Ministry of Culture floats lottery idea to fund films
Russian Minister of Culture Vladimir Medinsky said he believes the problem of funding Russian films can be effectively solved through conducting special lotteries, where the main prizes could be dining with Russian stars, as well as roles in films and television series. "I am sure that such lotteries would enjoy great success and help to sponsor the national cinema,” he stated.
The Russian Culture Ministry annually allocates money for Russian film shoots. The country’s studios usually cannot make films without state support, simply because in recent decades almost all Russian films have been unprofitable.
This year authorities target to allocate six billion rubles (US$80 million) within such support, which is slightly less than in 2015. According to Medinsky, this amount of money is insufficient and most likely will not be increased, given the harsh economic situation in the country and tight budget conditions. “This is the main reason why starting this year we will have to look for alternative sources of funding of filmmaking,” he said.
Russian Prime Minister Dmitry Medvedev reacted to the proposal by jokingly suggesting offering the winners of the lottery dinners with Medinsky instead of with movie stars. Medinsky is quite a controversial figure in Russia, as he has made a number of extraordinary statements in recent years. In particular, in 2013 he said he believed that the Russian people have gone through all the catastrophes of the 20th century because they probably have an extra chromosome. Social-media users reminded the minister that the presence of unpaired chromosomes is a sign of Down syndrome.
Mikhalkov Proposes Alternative to Oscars
The Union of Cinematographers of Russia has accused the U.S. Academy of Motion Pictures Arts and Sciences of politicizing the Oscars. The head of the organization, filmmaker Nikita Mikhalkov, pledged within the next several years to create an analog of the Oscars, which would be focused on the Eurasia region and perhaps attract BRIC countries as well as Japan, Korea and other nations.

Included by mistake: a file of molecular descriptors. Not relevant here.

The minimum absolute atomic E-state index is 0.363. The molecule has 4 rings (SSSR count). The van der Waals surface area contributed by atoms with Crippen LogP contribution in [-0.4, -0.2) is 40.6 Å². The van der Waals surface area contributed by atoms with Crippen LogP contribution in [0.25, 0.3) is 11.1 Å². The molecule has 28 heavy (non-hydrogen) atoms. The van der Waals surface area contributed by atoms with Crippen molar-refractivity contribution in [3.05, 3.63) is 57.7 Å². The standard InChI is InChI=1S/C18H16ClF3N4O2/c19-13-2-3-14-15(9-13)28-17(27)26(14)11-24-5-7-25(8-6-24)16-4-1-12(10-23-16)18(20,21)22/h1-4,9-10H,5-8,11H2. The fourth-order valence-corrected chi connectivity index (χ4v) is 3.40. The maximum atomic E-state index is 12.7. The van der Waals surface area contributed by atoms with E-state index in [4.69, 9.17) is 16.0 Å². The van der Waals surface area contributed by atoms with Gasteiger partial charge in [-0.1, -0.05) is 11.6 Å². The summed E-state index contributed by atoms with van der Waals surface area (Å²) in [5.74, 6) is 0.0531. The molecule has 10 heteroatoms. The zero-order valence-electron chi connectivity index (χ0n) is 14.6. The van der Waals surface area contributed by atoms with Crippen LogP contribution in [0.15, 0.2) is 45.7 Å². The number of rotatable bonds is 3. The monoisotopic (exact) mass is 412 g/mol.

"It is millions and millions of viewers,” Mikhalkov said. “I believe that we must create a Eurasian Academy of Movies. And it would be launched not in opposition to the West, but because the Eurasian countries have another mentality and there are different films here. It cannot be driven into the frame of the Oscars, as these films are original and self-sufficient and usually have their own rich background. This is why Eurasian countries should have their own academy.”
At the same time, Mikhalkov stated that Russian filmmakers would continue to participate in the Oscar race despite its alleged politicization.
Earlier this year, Mikhalkov was awarded a Golden Eagle nomination “for the contribution to world cinema.” However, Mikhalkov is the main boss of the Golden Eagles and decides who gets the award, so in fact he simply awarded himself the nomination.
Mikhalkov received the Oscar for best foreign-language film in 1995 for Burnt by the Sun. In 2015, his feature Sunstroke was the Russian designee for the Oscars, but was not included in the short list. The director claimed that this happened due to political reasons.
Spacewalk Drama Launches in May
In May, Russia plans to begin production on Time of Firsts, a feature film about the first spacewalk. The filmmakers say the project is inspired by the success of Hollywood space dramas, but this would be a real challenge for the country’s producers in terms of technological components.
“Over the past few years on the big screen, there have been a lot of movies about space: Gravity, Interstellar and The Martian,” explained film director Dmitry Kiselev. “All of them are beautiful stories that have no background in real fact and real happenings. Time of Firsts is not fiction and not fantasy.”
It is noteworthy that a great many details about the problems and challenges of the flight of Alexei Leonov in 1965 have been classified for decades, so the filmmakers had to fight for the right to learn some facts about the trip.
“The most difficult special effect in the movie is an illusion of weightlessness,” stated camera operator Vladimir Basta. "It is much easier to draw space or Earth in the window than to create a realistic effect of the vacuum. Russian actors Yevgeny Mironov and Konstantin Khabensky will be shot in real spacesuits with a weight of 30 kg each.”
For the movie, Russian designers have built a complete copy of the ship Voskhod-2, which makes the film already unique for the Russian cinema industry, as previous Russian films have not attempted a replica of that scale.